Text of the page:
Environmental risks outweigh potential gains when it comes to Saguenay LNG plant, report finds

The environmental review board has published its conclusions: The benefits of a multi-billion-dollar liquefied natural gas (LNG) plant in the Saguenay do not outweigh the environmental and social costs associated with it.

Environmental review board says $9B plant has divided society, garnered huge response

The BAPE report concludes the risks associated with a plant in a region that is home to endangered species are too great. (Julia Page/CBC)

Quebec's environmental review board says the benefits of a multi-billion-dollar liquefied natural gas (LNG) plant in the Saguenay do not outweigh the environmental and social costs associated with it. 

The 500-page report by the BAPE (Bureau d'audiences publiques sur l'environnement) states there is already significant global competition for LNG production and exportation, so the Saguenay project may not even be needed by the time construction is finished and the plant is up and running. 

The report goes on to state the highly polarizing GNL Québec project has garnered the greatest response of any BAPE review, with more than 2,500 briefs presented at last year's hearings. 

Two massive intertwined projects — the Gazoduc pipeline that will run from northern Ontario through the Abitibi and to the Saguenay, and the GNL Québec transformation plant in the Port of Saguenay — are being touted by proponents as an economic booster, job creator, and environmental innovator.

They say it will be one of the greenest LNG plants in the world, that it's possible to protect the region's endangered beluga whales from the effects of passing tanker ships through the Saguenay Fjord, and that the plant itself would be carbon neutral.

But the BAPE report is recommending the government take extra care to consider the risks to marine life, specifically the area's beluga whale population, before making any decision about the project. 

It also states the company didn't provide any guarantees that exporting LNG from the Saguenay Fjord to international markets would reduce global greenhouse gas emissions, and it questioned the global demand for natural gas in the coming decades.

GNL Québec interim president Tony LeVerger said the company plans to tackle the BAPE's recommendations and answer its questions. 

"Even though you can see some conclusions that may be a bit harsh at the end, as you get into the details and the contents, you realize it's a lot more balanced," he said. 

LeVerger added the BAPE is not rejecting the project, but rather giving the company a nuanced and fair list of homework. 

"As a company, we are optimistic we will be able to do it," he said. 

Company still has work to do: environment minister

Quebec Environment Minister Benoit Charette said there are three main criteria against which his department is evaluating the project: its social acceptability, its ability to reduce global greenhouse gas emissions and its contribution to a worldwide transition toward green energy.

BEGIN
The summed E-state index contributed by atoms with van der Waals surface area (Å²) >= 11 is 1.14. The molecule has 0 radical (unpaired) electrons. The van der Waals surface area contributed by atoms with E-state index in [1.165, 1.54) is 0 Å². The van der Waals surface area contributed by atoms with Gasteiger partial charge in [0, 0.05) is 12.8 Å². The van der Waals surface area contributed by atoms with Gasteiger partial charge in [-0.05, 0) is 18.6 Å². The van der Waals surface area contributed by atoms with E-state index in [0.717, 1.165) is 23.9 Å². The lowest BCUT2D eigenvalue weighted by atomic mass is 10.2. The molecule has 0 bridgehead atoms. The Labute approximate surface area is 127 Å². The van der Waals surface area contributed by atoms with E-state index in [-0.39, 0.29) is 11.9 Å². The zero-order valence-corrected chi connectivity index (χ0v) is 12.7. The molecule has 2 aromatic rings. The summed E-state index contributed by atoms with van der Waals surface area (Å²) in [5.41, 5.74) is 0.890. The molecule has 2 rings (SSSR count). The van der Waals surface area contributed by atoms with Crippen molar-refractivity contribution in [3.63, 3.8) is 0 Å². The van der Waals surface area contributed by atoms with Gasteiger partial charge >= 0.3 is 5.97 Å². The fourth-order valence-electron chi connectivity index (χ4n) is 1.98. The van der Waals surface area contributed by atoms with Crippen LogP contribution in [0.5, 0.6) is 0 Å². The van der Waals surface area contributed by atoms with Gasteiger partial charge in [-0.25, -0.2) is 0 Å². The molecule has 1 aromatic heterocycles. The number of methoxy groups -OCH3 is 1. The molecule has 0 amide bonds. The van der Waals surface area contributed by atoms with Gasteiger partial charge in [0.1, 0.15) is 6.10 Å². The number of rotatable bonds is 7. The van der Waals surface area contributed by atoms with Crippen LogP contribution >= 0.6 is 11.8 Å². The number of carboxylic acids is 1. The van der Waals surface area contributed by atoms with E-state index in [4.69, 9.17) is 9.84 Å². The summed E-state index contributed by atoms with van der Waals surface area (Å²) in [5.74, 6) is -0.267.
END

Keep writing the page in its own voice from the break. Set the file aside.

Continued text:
"The report does not allow for the conclusion that one or more of those three conditions will be respected, so the ball is really in the promoter's court," he said. 

Charette said the report is an important step in the environmental review of a project, but pointed out that the BAPE does not approve or reject projects, it only makes recommendations. The government has the final say.

Energy expert Pierre-Olivier Pineau said the report was more negative than he'd anticipated, and that it does a good job of outlining the opposing views of the project. 

But he added the BAPE should have limited itself to environmental analysis, instead of adding an economic one. 

"I don't see a bright future for the project," he said. "And I think for politicians, the BAPE report will be a clear indication that it is too sensitive to give the OK."

But Pineau explained he agrees with GNL Quebec that natural gas could in fact play a role in the energy transition. 

"In terms of the global greenhouse gas assessments, [the BAPE is] leaning on the extremely conservative side," he said. "So I wouldn't say it's entirely fair, because they are presenting the worst case scenario as the one that should be taken into account."

Environmental groups react

Adrien Guibert-Barthez of Coalition Fjord — a citizens' coalition working for ecological stability in the region — said he's "very happy" with the BAPE's summation of the project. 

"The assessment confirmed all the claims and positions of environmental groups about greenhouse gases and the impact on whales, specifically," he said.

"We should not have to debate whether or not we should construct more pipelines," he added. "We should talk about how we can transition from fossil fuels to green energy." 

The director of Nature Quebec, Alice-Anne Simard, called the report "devastating" for the LNG project and said she hopes it will give the government everything it needs to reject it. 

"The quicker we can put this project aside and say 'no', the quicker we can start all working together to put in place the green transition that we need," she said. 

Simard also said the project is a non-starter, and she doesn't believe there's any way for the company to fix it, because, in her view, it is an inherently bad idea. 

"This is not a good project for Quebec, this is not a good project for the world, and the government doesn't need any more information, they can say 'no' to this project right away," she said. 

This report focuses primarily on the $9-billion LNG plant and marine terminal at the Port of Saguenay, while the $5-billion Gazoduc pipeline will be evaluated separately. 

With files from Julia Page and Glenn Wanamaker

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